"Rajia Hassib's timely novel is a gripping, hold-your-breath exposé about being Muslim in post-9/11 America where the heinous act of one can demonize all. But it's also a universal, multi-generational, immigrant tale. The old-world, Egyptian grandmother's bungled English, her prayers and incense, rub against her American-born, tech-savvy grandchildren's bungled Arabic and Western music. It's an intelligent, beautifully rendered reminder that no matter our ethnicity or creed, we all long for acceptance and a place to call home."
—Marie Manilla, author of The Patron Saint of Ugly
"Rajia Hassib has a finger on the pulse of two languages and two cultures. She deftly spins an honest tale of a family reeling in the wake of tragedy, all the while exploring the subtle complexities embedded in communication, culture, and human relationships."
—Laila Halaby, author of Once in a Promised Land
About the Author
- Print length : 317 pages
- Publisher : Penguin Books (August 6, 2019)
- File size : 2361 KB
- Language: : English
- Publication date : August 6, 2019
- ASIN : B07KDYDDY3
- Word Wise : Enabled
- Lending : Not Enabled
- Enhanced typesetting : Enabled
- Text-to-Speech : Enabled
- X-Ray : Not Enabled
- Best Sellers Rank: #201,148 in Kindle Store (See Top 100 in Kindle Store)
- Customer Reviews:
Top reviews from the United States
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Rose and Gameela are born to upper middle-class parents who are concerned with their reputation and status. Rose wins (and keeps) their pride from an early age when she dreams of being an archaeologist and then makes it a reality. Gameela, the younger daughter, is always playing catch up. In her attempts to find herself she becomes increasingly misunderstood and distanced from her parents and Rose.
After Gameela dies in a terrorist attack, Rose can’t stop thinking about the butterfly effect. Rose wanted to be an archaeologist. Rose met and married an American journalist. Rose was accepted to Columbia University and immigrated to the United States. Rose and her husband, Mark, miss the Arab Spring. Rose encourages Mark to visit Egypt and write one last article. Mark’s article includes a boy named Saaber. Gameela is killed by Saaber’s suicide bomb.
All of this is revealed early on and then the story slowly unspools how both sisters ended up where they did. Both headstrong—Gameela determined to do good and help others propel Egypt into a better future; Rose determined to understand Egypt from ancient times to the present and shape the public perception.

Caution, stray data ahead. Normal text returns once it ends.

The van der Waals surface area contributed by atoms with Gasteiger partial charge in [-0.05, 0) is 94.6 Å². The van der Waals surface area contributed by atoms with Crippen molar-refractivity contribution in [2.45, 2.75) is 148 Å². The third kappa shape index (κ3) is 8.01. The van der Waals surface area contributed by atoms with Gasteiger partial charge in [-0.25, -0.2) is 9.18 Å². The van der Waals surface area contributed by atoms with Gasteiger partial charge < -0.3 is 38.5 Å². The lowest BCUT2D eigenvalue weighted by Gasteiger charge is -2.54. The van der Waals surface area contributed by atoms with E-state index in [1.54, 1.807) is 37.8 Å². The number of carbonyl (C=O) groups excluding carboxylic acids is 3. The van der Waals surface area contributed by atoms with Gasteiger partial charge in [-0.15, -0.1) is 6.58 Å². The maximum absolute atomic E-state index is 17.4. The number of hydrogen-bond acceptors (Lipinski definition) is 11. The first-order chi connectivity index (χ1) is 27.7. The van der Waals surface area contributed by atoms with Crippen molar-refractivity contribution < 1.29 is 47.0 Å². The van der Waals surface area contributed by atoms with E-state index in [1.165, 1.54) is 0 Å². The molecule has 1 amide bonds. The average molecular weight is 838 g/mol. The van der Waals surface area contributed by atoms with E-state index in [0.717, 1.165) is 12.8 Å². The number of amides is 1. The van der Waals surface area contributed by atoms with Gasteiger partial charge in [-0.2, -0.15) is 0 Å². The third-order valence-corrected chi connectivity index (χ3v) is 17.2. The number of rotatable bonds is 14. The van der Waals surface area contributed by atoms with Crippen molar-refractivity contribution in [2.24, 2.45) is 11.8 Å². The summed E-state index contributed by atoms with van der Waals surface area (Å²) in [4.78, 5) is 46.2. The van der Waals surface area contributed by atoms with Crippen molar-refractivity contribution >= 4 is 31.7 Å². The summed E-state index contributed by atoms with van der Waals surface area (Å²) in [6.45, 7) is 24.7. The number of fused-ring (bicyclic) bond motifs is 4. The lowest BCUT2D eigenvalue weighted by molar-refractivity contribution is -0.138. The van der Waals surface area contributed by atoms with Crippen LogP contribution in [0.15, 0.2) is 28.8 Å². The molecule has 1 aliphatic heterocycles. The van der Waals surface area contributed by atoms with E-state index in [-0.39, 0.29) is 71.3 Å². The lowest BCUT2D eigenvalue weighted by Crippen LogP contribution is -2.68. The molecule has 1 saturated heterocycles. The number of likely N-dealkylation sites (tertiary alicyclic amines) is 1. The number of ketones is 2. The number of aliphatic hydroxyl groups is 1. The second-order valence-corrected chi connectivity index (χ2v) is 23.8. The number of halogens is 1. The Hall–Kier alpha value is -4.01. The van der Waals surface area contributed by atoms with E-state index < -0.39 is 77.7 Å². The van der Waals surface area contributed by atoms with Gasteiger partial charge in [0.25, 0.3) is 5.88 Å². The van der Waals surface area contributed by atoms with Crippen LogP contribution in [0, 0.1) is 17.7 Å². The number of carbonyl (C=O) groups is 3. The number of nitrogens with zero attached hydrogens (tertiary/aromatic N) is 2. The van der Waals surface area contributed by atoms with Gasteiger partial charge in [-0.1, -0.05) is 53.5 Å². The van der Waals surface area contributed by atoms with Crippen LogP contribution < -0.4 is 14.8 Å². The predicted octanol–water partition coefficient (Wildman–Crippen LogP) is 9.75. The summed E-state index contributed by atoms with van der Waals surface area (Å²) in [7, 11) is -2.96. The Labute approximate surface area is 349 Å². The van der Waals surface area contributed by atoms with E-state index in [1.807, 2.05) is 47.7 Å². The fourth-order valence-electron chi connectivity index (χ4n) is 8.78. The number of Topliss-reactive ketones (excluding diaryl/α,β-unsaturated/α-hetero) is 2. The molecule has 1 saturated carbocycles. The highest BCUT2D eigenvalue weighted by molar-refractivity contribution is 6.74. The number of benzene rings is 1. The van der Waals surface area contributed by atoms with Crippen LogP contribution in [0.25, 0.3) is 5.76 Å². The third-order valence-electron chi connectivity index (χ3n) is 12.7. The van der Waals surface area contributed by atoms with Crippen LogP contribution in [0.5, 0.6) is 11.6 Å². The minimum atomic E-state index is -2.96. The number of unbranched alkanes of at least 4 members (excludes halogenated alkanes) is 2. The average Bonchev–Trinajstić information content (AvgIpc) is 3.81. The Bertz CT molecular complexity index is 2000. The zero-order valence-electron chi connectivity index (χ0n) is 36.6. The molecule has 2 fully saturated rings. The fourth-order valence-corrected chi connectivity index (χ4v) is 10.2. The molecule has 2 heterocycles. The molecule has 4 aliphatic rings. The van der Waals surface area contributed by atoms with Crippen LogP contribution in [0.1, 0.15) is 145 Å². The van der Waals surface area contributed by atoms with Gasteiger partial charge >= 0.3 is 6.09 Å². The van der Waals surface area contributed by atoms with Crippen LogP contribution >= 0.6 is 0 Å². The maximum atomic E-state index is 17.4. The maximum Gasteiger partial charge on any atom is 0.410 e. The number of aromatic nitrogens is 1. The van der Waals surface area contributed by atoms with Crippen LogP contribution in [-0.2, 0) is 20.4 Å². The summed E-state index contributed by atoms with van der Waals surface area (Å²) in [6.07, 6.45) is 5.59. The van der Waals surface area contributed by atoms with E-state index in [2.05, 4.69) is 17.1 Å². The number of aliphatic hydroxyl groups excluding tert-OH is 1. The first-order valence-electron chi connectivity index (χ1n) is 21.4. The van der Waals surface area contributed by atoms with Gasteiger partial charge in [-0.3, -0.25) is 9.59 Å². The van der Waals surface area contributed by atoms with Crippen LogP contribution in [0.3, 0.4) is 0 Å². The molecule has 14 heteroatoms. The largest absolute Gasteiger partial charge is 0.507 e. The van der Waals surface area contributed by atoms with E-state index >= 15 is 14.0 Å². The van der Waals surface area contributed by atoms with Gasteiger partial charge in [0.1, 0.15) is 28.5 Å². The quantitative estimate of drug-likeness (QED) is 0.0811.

Though I was first pulled in by the concept of exploring how religion, location, and politics determine our fates, I enjoyed Hassib’s look into family dynamics and how we move on after tragedy. I do wish the total concept had been pushed a bit further. Still overall a good, easy, read.
(I read an ARC copy of this book given away at my local library.)
This was a great book. It is a well written, beautifully told story about two sisters and their life in Egypt during the revolution. Rose - who wants nothing more than to move away and enjoy her life in America is married to a man who is drawn to Egypt and longs to return. Gameela wants to be a good Muslim - caring and forgiving - but she is plagued by jealousy of her older sister who she is sure her parents like more. When Gameela is killed, Rose is tormented by what happened to her and partially blames her husband for her death since he was in Egypt to visit right before Gameela was killed. Even though it isn't his fault, she cannot help but wonder if his being there lead to her ultimate demise.
I would have givent his book 5 stars except for the fact that I really did not like the Gameela character. I felt that she was written too harshly. I could not care about her as I felt I should - she seemed whiny and immature and like a stomp footing child rather than a devout Muslim.
Aside from that - I highly recommend this book. It is an easy read and the story is not one to be missed